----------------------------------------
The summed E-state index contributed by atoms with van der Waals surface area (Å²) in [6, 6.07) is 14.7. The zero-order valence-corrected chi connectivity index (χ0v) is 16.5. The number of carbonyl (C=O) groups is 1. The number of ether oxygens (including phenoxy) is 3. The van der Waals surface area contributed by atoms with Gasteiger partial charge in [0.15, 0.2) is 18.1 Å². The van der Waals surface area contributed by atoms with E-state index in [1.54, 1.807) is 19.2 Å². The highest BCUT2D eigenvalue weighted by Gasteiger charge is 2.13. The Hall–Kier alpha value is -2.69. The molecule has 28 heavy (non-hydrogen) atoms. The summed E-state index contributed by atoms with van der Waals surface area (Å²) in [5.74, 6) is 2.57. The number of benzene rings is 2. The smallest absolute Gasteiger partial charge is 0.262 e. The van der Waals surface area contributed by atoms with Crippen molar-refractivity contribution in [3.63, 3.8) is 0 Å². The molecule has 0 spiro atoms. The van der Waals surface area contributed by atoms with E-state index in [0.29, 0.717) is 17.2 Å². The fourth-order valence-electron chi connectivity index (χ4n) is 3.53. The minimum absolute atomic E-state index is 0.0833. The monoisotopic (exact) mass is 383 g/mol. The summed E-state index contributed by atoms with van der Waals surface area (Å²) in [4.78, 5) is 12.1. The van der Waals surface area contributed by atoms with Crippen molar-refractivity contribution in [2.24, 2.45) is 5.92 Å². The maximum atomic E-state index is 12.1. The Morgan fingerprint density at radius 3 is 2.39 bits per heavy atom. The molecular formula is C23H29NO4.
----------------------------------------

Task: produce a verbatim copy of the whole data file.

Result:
The summed E-state index contributed by atoms with van der Waals surface area (Å²) in [6, 6.07) is 14.7. The zero-order valence-corrected chi connectivity index (χ0v) is 16.5. The number of carbonyl (C=O) groups is 1. The number of ether oxygens (including phenoxy) is 3. The van der Waals surface area contributed by atoms with Gasteiger partial charge in [0.15, 0.2) is 18.1 Å². The van der Waals surface area contributed by atoms with E-state index in [1.54, 1.807) is 19.2 Å². The highest BCUT2D eigenvalue weighted by Gasteiger charge is 2.13. The Hall–Kier alpha value is -2.69. The molecule has 28 heavy (non-hydrogen) atoms. The summed E-state index contributed by atoms with van der Waals surface area (Å²) in [5.74, 6) is 2.57. The number of benzene rings is 2. The smallest absolute Gasteiger partial charge is 0.262 e. The van der Waals surface area contributed by atoms with Crippen molar-refractivity contribution in [3.63, 3.8) is 0 Å². The molecule has 0 spiro atoms. The van der Waals surface area contributed by atoms with E-state index in [0.29, 0.717) is 17.2 Å². The fourth-order valence-electron chi connectivity index (χ4n) is 3.53. The minimum absolute atomic E-state index is 0.0833. The monoisotopic (exact) mass is 383 g/mol. The summed E-state index contributed by atoms with van der Waals surface area (Å²) in [4.78, 5) is 12.1. The van der Waals surface area contributed by atoms with Crippen molar-refractivity contribution in [2.24, 2.45) is 5.92 Å². The maximum atomic E-state index is 12.1. The Morgan fingerprint density at radius 3 is 2.39 bits per heavy atom. The molecular formula is C23H29NO4.